zinovia's picture
zinovia

I have never posted before, but I must now. Your post inspired me to try the Fournier baguettes, and I am ever grateful that you transcribed this recipe. These are the best baguettes I have ever made (and I apprenticed in an artisan bakery for two years, so I do have some experience).  Like you, I did all mixing and kneading by hand; I used frisage and french fold techniques. My house is quite cool in winter so the dough had 4.5 hours total of fermenting and proofing, and I baked the baguettes for 30 minutes at 465F. My family and I were very happy with the result. The baguettes had a nice, open crumb structure, a crisp crust that actually crackled when taken out of the oven, and they were delicious. We ate them with figs, Brie, and proscuitto. Wonderful!

Shiao-Ping's picture
Shiao-Ping

What is frisage technique? 


I am very happy to learn that you and your family enjoyed the baguettes.


Shiao-Ping

zinovia's picture
zinovia

I apologise for the error; it's "fraisage", not frisage. It is a method of mixing dough by hand, which is well demonstrated here: http://www.pbs.org/juliachild/free/baguette.html#


The fraisage technique works well for me when incorporating yeast, liquid starter, or stiff levain.


When kneading, I do not slap my dough down on my worktop as Ms. Forestier does. I was taught to be kind to dough as it is a living thing!

Shiao-Ping's picture
Shiao-Ping

Hi zinovia


(1) Fraisage:  Thanks for the link.  I might have seen it before but looked at it again more closely this time.  So, "fraisage" is the French word for that particular way of hydrating flour.   For ease of reference, let me reproduce the link here to the particular video segment pertaining to "fraisage."   I personally find that not necessary.  The way I hydrate my flour is simply with a big bread knife stirring the flour and water in a big mixing bowl from the centre out, then I use a plastic scraper to scrape any flour that might have stuck to the side of the bowl to the centre, and give the whole thing a few strokes to make it come together.   The process rarely takes more than 1 - 2 minutes.  I figure that after the autolyse the flour would be fully hydrated.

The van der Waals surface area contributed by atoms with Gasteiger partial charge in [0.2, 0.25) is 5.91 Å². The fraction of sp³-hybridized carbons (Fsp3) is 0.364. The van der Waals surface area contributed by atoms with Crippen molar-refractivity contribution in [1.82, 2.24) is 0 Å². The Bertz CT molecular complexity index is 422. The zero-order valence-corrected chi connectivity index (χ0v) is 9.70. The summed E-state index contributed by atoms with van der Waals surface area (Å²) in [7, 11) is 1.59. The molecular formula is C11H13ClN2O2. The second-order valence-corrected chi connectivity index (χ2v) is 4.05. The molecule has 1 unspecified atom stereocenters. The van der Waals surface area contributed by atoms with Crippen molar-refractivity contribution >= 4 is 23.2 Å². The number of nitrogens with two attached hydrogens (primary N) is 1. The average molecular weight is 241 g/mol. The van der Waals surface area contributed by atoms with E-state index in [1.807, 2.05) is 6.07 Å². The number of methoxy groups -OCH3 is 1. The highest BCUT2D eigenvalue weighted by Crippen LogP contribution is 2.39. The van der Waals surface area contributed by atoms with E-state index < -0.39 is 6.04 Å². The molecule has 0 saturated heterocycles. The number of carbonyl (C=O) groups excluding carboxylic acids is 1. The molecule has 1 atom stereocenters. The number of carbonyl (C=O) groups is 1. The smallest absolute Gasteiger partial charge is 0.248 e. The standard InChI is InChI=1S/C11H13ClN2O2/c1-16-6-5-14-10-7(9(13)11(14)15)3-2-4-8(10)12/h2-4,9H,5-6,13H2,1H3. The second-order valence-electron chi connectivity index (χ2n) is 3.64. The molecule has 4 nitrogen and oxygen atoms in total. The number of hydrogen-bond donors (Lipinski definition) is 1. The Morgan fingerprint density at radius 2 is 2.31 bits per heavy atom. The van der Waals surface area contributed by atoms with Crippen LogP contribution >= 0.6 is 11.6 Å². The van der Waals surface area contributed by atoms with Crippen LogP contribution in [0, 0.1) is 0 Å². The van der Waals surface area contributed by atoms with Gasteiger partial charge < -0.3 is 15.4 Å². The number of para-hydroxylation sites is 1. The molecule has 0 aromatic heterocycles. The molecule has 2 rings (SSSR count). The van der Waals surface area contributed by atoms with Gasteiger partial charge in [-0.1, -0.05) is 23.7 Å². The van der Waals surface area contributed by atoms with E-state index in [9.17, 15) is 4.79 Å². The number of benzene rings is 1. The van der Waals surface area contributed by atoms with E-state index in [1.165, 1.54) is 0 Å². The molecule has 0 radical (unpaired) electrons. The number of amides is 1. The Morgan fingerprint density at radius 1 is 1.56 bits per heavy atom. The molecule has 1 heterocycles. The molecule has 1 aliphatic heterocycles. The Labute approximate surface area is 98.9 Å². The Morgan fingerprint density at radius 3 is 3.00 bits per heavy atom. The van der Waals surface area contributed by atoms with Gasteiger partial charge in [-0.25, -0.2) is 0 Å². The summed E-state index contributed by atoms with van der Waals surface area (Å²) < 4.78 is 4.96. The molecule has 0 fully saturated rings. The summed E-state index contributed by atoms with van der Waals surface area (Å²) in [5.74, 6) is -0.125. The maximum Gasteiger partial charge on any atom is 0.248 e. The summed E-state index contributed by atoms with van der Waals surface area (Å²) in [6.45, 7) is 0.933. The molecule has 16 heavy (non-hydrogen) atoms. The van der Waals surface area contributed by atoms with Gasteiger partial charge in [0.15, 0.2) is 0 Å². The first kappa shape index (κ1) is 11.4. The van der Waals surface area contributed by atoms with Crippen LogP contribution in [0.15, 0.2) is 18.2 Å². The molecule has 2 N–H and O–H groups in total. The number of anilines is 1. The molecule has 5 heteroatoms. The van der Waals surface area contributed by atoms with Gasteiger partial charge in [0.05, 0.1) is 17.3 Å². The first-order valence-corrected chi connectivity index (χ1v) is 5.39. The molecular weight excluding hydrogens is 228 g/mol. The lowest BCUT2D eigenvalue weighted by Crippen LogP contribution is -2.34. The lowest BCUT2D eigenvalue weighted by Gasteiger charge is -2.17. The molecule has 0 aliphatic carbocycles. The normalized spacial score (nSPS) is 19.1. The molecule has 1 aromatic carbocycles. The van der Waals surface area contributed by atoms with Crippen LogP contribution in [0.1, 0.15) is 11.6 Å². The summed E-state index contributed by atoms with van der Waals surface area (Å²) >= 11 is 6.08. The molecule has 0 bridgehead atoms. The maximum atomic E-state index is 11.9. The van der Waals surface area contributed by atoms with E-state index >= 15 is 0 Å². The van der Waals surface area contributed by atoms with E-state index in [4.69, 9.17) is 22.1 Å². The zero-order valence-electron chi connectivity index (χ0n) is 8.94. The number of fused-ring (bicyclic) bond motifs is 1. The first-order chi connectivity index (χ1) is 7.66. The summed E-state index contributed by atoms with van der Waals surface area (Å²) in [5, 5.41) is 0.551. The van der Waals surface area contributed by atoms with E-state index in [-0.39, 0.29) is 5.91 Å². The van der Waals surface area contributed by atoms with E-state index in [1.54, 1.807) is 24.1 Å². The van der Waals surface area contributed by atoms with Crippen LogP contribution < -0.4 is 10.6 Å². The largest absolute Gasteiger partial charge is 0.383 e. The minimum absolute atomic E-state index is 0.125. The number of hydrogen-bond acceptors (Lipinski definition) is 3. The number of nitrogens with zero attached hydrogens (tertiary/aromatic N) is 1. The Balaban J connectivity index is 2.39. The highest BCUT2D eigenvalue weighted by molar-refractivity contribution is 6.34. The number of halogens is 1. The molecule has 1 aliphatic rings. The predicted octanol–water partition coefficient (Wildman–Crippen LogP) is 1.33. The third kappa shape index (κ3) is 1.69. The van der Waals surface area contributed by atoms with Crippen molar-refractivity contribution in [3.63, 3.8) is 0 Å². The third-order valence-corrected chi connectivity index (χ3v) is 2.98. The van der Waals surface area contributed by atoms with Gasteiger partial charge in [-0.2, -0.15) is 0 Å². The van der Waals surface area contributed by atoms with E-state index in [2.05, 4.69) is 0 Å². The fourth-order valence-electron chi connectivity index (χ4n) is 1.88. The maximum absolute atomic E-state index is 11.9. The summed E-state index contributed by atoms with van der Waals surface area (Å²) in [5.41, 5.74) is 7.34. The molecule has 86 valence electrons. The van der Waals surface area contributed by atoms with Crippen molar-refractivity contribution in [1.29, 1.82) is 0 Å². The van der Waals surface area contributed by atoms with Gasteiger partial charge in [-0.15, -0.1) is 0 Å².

(2) Texture and the slapping and folding method to mix and build gluten:  There is something quite interesting about the slapping and folding.  You see, the dough in the video is a straight yeasted dough, but the baguettes that I made in this post are sourdough baguettes (with only a tiny amount of yeast).  The texture of anything that is sourdough is normally slightly chewy and spongy, but the texture of yeasted dough is normally soft and cottony.  What the slapping motion does to dough is, I suspect, that, in addition of building dough strength, it also gives the dough a chewy texture.  The reason I suspected this is because there are two Chinese dishes - pork mince balls and fish mince balls - that use the same slapping motion, with the resulting meat very chewy and spongy, almost as if the meat has come alive, as you bite into it.  With sourdough I am inclined to think this type of kneading motion is not necessary.  


We talk about flavour a lot, but texture is one other thing that is important for the whole enjoyment of bread.  The baguette is the perfect shape for giving the maximum contrast between the inner and the outer textures.  Some texture gives a feel of substance through the chewiness and sponginess.  If ever I made yeasted baguettes, I would try the slapping and folding method.  Thank you.


(3) To be kind and gentle on dough and sourdough:  I am with you.  I would take it a couple of steps further.  When we are kneading using the French fold (the slap and fold), it is important to know when to stop.  There is point beyond which the gluten will be broken down, resulting in an extremely sticky mess and almost unsalvageable.  You said you don't slap, so the risk of that happening is slim.


Thank you very much for your comment and the link.


Shiao-Ping

rossnroller's picture
rossnroller


 The way I hydrate my flour is simply with a big bread knife stirring the flour and water in a big mixing bowl from the centre out, then I use a plastic scraper to scrape any flour that might have stuck to the side of the bowl to the centre, and give the whole thing a few strokes to make it come together.   The process rarely takes more than 1 - 2 minutes. 



Same here, Shiao-Ping! I'm surprised - I haven't heard of anyone else using a knife to mix the dough initially (that said, it's not a thing that usually is mentioned, so for all I know many folk do). I just use a dinner knife, and find it works well. Minimal sticking of flour to the blade, and that that does is easily slid off with the fingers. I also use the knife to scrape sticking flour off the side of the bowl, then as you do, use a plastic dough scraper for some quick stretch and folds to finish off the initial mixing prior to the autolyse.